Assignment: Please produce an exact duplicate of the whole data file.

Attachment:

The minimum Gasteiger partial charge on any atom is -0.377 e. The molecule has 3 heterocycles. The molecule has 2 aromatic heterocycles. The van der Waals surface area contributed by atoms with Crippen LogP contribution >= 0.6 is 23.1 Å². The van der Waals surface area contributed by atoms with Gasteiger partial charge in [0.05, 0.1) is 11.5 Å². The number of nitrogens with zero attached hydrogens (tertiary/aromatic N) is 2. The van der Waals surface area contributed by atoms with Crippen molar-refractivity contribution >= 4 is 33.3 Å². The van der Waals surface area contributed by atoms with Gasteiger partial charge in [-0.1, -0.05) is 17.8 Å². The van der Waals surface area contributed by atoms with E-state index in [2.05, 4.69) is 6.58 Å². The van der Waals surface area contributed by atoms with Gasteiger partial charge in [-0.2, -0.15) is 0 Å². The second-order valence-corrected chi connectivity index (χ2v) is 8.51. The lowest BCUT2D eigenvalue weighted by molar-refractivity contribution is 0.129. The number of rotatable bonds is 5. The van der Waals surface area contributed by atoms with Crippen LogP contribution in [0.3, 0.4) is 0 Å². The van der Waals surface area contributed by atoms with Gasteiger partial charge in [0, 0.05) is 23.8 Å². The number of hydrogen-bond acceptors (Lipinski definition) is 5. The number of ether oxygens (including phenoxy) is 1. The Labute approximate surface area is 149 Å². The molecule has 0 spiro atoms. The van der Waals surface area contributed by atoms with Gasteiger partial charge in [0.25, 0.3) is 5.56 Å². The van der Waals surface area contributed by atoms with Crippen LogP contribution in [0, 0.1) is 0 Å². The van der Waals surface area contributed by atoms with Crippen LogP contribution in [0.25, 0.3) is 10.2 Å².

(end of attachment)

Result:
The minimum Gasteiger partial charge on any atom is -0.377 e. The molecule has 3 heterocycles. The molecule has 2 aromatic heterocycles. The van der Waals surface area contributed by atoms with Crippen LogP contribution >= 0.6 is 23.1 Å². The van der Waals surface area contributed by atoms with Gasteiger partial charge in [0.05, 0.1) is 11.5 Å². The number of nitrogens with zero attached hydrogens (tertiary/aromatic N) is 2. The van der Waals surface area contributed by atoms with Crippen molar-refractivity contribution >= 4 is 33.3 Å². The van der Waals surface area contributed by atoms with Gasteiger partial charge in [-0.1, -0.05) is 17.8 Å². The van der Waals surface area contributed by atoms with E-state index in [2.05, 4.69) is 6.58 Å². The van der Waals surface area contributed by atoms with Gasteiger partial charge in [-0.2, -0.15) is 0 Å². The second-order valence-corrected chi connectivity index (χ2v) is 8.51. The lowest BCUT2D eigenvalue weighted by molar-refractivity contribution is 0.129. The number of rotatable bonds is 5. The van der Waals surface area contributed by atoms with Crippen LogP contribution in [0.3, 0.4) is 0 Å². The van der Waals surface area contributed by atoms with Gasteiger partial charge in [0, 0.05) is 23.8 Å². The number of hydrogen-bond acceptors (Lipinski definition) is 5. The number of ether oxygens (including phenoxy) is 1. The Labute approximate surface area is 149 Å². The molecule has 0 spiro atoms. The van der Waals surface area contributed by atoms with Gasteiger partial charge in [0.25, 0.3) is 5.56 Å². The van der Waals surface area contributed by atoms with Crippen LogP contribution in [0, 0.1) is 0 Å². The van der Waals surface area contributed by atoms with Crippen LogP contribution in [0.25, 0.3) is 10.2 Å².